Logistics Building Blocks

The construction industry is realising how efficient logistics can help to reduce costs without compromising on quality.

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By  Robeel Haq Published  May 7, 2006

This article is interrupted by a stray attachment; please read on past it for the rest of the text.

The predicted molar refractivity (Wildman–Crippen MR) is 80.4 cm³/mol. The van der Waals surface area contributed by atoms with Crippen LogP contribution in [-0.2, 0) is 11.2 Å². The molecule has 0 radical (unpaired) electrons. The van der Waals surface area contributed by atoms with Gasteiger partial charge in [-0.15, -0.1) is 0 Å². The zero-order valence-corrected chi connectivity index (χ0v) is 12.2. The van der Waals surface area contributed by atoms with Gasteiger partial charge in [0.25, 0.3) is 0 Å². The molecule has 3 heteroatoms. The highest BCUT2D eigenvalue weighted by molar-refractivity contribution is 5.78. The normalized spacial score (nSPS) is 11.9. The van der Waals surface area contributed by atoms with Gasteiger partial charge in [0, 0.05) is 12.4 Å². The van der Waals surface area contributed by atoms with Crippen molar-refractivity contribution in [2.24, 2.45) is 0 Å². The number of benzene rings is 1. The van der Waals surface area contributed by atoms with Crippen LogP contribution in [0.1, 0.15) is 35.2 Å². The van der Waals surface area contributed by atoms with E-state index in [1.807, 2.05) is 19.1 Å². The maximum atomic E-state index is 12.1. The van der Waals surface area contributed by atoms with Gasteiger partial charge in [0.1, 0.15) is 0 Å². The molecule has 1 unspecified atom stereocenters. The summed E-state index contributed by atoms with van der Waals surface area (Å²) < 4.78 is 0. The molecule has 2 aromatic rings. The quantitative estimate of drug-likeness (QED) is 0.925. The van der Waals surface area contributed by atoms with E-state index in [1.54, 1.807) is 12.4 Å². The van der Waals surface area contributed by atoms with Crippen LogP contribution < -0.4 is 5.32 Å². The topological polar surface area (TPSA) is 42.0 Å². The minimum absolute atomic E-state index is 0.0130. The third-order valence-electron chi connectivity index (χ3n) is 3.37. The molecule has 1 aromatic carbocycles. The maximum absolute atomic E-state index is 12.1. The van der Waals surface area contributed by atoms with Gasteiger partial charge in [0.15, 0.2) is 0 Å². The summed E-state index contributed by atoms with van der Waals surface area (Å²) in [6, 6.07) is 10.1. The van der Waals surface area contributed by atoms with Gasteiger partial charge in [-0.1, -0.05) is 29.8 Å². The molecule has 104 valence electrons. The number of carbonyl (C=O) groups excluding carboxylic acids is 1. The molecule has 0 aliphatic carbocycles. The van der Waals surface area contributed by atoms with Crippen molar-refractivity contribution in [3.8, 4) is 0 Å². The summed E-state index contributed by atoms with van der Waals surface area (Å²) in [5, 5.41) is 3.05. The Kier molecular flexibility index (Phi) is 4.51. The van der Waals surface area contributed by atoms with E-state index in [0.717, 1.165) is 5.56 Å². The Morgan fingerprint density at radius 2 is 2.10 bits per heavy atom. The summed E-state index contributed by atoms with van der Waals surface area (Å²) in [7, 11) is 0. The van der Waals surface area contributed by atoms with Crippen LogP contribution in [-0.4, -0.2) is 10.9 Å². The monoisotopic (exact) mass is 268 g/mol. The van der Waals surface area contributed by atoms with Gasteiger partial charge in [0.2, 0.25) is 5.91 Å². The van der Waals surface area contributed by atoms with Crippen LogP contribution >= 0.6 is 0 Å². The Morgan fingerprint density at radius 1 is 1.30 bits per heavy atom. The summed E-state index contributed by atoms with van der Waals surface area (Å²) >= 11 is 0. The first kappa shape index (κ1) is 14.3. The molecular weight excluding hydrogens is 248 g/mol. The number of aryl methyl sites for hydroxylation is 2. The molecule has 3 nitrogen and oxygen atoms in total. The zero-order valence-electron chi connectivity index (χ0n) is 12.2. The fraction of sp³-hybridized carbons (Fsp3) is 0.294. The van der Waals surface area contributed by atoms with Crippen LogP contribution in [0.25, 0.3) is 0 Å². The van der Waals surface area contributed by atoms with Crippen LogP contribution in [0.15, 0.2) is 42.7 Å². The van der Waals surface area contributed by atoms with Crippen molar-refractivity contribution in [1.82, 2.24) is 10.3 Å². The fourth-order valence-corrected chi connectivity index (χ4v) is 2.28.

|~|construction2.jpg|~||~|Whilst the construction boom continues at full pace in the Middle East, the costs associated with building projects are constantly rising. Construction companies are therefore faced with the challenge of reducing their costs without compromising on quality. It’s a tricky situation, but the industry has started to realise how efficient logistics and supply chain management could provide them with the ideal solution. “The rising costs associated with the construction industry has placed increasing pressure on companies. The concept of logistics is really being embraced because it results in lower costs, helps to improve efficiencies and allows these companies to gain a competitive advantage,” says Tekkali Satya, distribution centre manger, Global Shipping & Logistics. Manufacturers and distributors specialising in the construction industry deliver items such as electrical products, cables, heaters, interior decoration and waterproofing material to building sites throughout the day. The actual delivery times must be carefully organised taking into account road restrictions placed on heavy commercial vehicles throughout the Middle East. “Organising inbound deliveries meticulously avoids the build-up of lorries waiting for unloading at construction sites, causing unnecessary delays,” says Satya. Once the order is delivered to the building site, the logistics manager is assigned responsibility to certify the stock has arrived in the correct quantity and each item meets quality standards. Construction companies must maintain optimal inventory levels due to space constraints within the building site, plus the additional hazards associated with overloading products onsite. “Stock management is a very important factor in construction logistics,” says Satya. “The process involves co-ordinating with worldwide manufacturers and managing the flow on inbound construction materials. Such items are usually very valuable, which means stock visibility is essential.” Construction companies normally obtain effective stock visibility by implementing technology such as enterprise resource planning (ERP) and warehouse management systems (WMS). Whilst most industries started migrating from paper-based operations around five years ago and began using computer technology to track and control stock, a large section of the construction industry in the Middle East initially continued without proper systems in place. This created logistical nightmares because information on the supply chain became difficult to obtain. However, the situation has recently changed with construction companies in the region implementing such technology in large numbers. “Computer technology such as warehouse management systems, ERP systems, barcoding and RF helps to simplify the management of construction logistics,” says Satya. “Regardless of whether a construction company handles logistics inhouse or outsources to a third party, the benefits of implementing this technology include better order forecasting, reduced inventory levels and greater transparency of stock.” The technology is also used to record the movement of stock to the construction company’s storage facility, which is normally an outdoor area within the building site. “Outdoor storage is sufficient for most construction material,” says Satya. “There are some items that require special storage conditions, for example temperature control, although these are normally ordered just-in-time to avoid potential damage. If fuel and gas cylinders are stored in the site, a separate area with special safety equipment is required.” Because the valuable construction equipment is stored outdoors, the chance of theft or damage is higher. Therefore, building site security is very important. The use of CCTV and security personnel, supported by detailed access procedures, is normally adequate. “The financial impact of having stock stolen or damaged is detrimental. Most companies in the Middle East have already adopted detailed security procedures to protect themselves,” says Satya. Health and safety is another important consideration on construction sites because the potential dangers are higher compared to normal warehouses. Although health and safety considerations vary between different building sites, ensuring everyone at the site is wearing a helmet and safety shoes to protect themselves against accidents is universal. In addition, labour should be provided with sustained safety training before being allowed to work on the site. As such, most construction material is utilised within the building site. However there are still occasions when stock is moved out of the site, which normally occurs when the construction company has several different projects within close proximity and needs to transport material between different sites. “Moving stock between different sites is common when construction companies need out-of-stock items urgently,” says Satya. “In fact, the construction companies have more control when transporting items themselves, because instead of relying on the manufacturer’s fleet of lorries, the companies are using their own vehicles.” It has become quite common for construction companies to install vehicle-tracking devices in their fleets to keep track of deliveries between sites. In fact, the technology can also monitor the movement of labour between the building site and staff accommodation. “Labour transport is a critical aspect of construction logistics, especially because of traffic congestion in places like Dubai,” says Satya. “A construction company may place employees in accommodation around the city and keeping track of their arrivals to the site could prove very beneficial.” Whilst logistics concepts such as vehicle tracking are being regularly incorporated within the construction industry, the opportunity for further improvements still exist. Purchasing the correct technology, training logistics professions within the industry, and outsourcing work are some options available to companies wanting to improve their supply chain. “Construction companies are already starting to reap the benefits of utilising good logistics models,” concludes Satya. “In simple terms, those construction businesses failing to take these issues seriously risk being overtaken by their competitors.” ||**||